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“Oh, your son’s autistic?” people ask me. I wait a beat for the predictable next question: “Have you tried . . . ?” Always the implication that he needs help, poor thing. All of my son Nat’s life, people — well-meaning, of course — have sent me articles about the therapy of the month, the one thing that cured so-and-so. Nat’s now 28, and I have looked into so much that eventually I stopped looking. Nothing worked. I didn’t even know what “worked” meant. By the time Nat was a teen, all I wanted was to find something he liked to do.
The answer turned out to be sports, much to the surprise of our previously all-nerd family. But Special Olympics had it all for him — physical activity, adulation, and something new: friends. Many of the athletes were far older than Nat, and higher-functioning. They took him under their wings and shouted encouragement. The people and routines were the same year after year, and this eventually made him understand the concept and point of friendship — quite the revelation for my autistic young man.
The friend who meant the most to him was a young man named Sri. In addition to sports, Sri played the violin — in a rock band. Of developmentally delayed adults. Sri’s violin teacher, Elaine, and her wife, Miyabe, were the force behind the group, through a nonprofit they cofounded called the MUSE (Music, Unity, and Social Expansion) Foundation. I was intrigued, and envious of what Sri was doing. Nat had tried music therapy when he was younger. Like all of the other supposedly enriching, beneficial activities for autism, it was not for him. He would either space out or act out. So I’d closed the door on music.
But one night Sri’s family hosted a concert in their home. The parents were all in a great mood. The colorful living room filled with music, songs everyone knew: “Sweet Caroline,” “Let It Be,” “I’m a Believer.” The crisp — and loud — but poised and tuneful lead singer looked like a young Bob Dylan. A beautiful young woman played the keyboard. A friend from Special Olympics rocked out on the drums. But it was Sri who stole my heart. I was nearly moved to tears by his violin music, but even more so by his face, the way he stood. He looked so different. Confident. Deeply absorbed.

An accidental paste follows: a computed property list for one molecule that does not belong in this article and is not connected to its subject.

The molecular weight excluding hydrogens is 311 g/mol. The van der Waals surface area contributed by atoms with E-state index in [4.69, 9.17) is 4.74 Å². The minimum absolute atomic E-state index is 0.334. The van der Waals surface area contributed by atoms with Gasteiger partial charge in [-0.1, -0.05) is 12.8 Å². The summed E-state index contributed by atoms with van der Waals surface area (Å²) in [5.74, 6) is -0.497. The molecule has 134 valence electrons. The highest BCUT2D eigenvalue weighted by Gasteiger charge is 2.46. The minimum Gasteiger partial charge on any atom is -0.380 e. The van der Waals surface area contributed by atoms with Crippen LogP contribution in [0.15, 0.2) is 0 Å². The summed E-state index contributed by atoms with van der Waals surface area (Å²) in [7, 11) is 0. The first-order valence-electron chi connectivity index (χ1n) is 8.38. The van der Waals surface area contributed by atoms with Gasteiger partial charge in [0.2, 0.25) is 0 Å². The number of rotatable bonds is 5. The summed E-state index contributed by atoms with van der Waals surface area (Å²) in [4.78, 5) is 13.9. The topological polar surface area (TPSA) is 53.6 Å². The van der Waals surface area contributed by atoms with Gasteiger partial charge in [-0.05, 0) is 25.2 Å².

And Nat was riveted. I’d never seen him pay such close attention to other people. Afterward, during group pictures, Nat joined in as if he were one of them.
That was all Elaine needed to see; she asked Nat to try a drum right then and there. And just like that, he found a whole new universe. For the rest of the year, Nat played in the rhythm section — cowbell, which he handled with Will Ferrell-like enthusiasm, clunking away even during the solemn “Let It Be.”
In August, the band actually had a gig, at the Special Olympics Tournament of Champions. And Elaine was trying out a new singer: Nat. The sky that evening never seemed to get dark, as if it, too, were holding its breath in anticipation. The band began playing, and Nat leaned into the microphone, his smile as big as his head. He didn’t sing, exactly. It was more like a rap — with a lot of arm flapping. But you could really hear him. And to me, he was as charismatic as Mick Jagger.
To the rest of the audience, he was Nat, their Nat. His teammates sang along and filmed him with their phones. And I felt the tingling wonder of seeing my autistic son aware of the admiration of others. On that magical evening, Nat’s worlds collided, exploded. And from that, a (rock) star was born. And a stage mother.Susan Senator, a writer in Brookline, is about to join the MUSE Foundation board. Nat’s band, the Brookline Buds, performs in the Adrian McElwee Memorial Concert at the Brookline Teen Center on December 17 at 3 p.m. Send comments to firstname.lastname@example.org. Follow us on Twitter @BostonGlobeMag.